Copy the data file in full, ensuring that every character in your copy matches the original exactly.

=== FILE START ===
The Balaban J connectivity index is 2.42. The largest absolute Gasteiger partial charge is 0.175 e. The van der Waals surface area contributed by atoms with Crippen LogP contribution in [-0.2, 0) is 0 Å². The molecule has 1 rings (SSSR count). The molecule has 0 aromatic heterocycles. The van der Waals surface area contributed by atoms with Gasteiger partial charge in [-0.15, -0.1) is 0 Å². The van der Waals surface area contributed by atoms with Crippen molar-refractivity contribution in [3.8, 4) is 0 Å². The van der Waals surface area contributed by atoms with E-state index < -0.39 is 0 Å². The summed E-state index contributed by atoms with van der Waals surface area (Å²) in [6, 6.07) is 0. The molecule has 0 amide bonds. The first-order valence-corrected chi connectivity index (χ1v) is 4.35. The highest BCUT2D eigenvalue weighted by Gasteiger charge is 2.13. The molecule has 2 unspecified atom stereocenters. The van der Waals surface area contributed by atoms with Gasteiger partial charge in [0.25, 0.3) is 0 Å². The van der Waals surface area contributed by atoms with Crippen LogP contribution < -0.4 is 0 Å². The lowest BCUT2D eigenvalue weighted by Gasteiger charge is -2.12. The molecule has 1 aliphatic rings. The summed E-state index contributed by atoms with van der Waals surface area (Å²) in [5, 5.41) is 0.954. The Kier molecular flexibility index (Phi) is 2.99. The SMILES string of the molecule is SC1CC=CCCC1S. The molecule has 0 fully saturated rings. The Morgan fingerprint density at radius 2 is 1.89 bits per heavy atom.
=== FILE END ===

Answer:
The Balaban J connectivity index is 2.42. The largest absolute Gasteiger partial charge is 0.175 e. The van der Waals surface area contributed by atoms with Crippen LogP contribution in [-0.2, 0) is 0 Å². The molecule has 1 rings (SSSR count). The molecule has 0 aromatic heterocycles. The van der Waals surface area contributed by atoms with Gasteiger partial charge in [-0.15, -0.1) is 0 Å². The van der Waals surface area contributed by atoms with Crippen molar-refractivity contribution in [3.8, 4) is 0 Å². The van der Waals surface area contributed by atoms with E-state index < -0.39 is 0 Å². The summed E-state index contributed by atoms with van der Waals surface area (Å²) in [6, 6.07) is 0. The molecule has 0 amide bonds. The first-order valence-corrected chi connectivity index (χ1v) is 4.35. The highest BCUT2D eigenvalue weighted by Gasteiger charge is 2.13. The molecule has 2 unspecified atom stereocenters. The van der Waals surface area contributed by atoms with Gasteiger partial charge in [0.25, 0.3) is 0 Å². The van der Waals surface area contributed by atoms with Crippen LogP contribution < -0.4 is 0 Å². The lowest BCUT2D eigenvalue weighted by Gasteiger charge is -2.12. The molecule has 1 aliphatic rings. The summed E-state index contributed by atoms with van der Waals surface area (Å²) in [5, 5.41) is 0.954. The Kier molecular flexibility index (Phi) is 2.99. The SMILES string of the molecule is SC1CC=CCCC1S. The molecule has 0 fully saturated rings. The Morgan fingerprint density at radius 2 is 1.89 bits per heavy atom.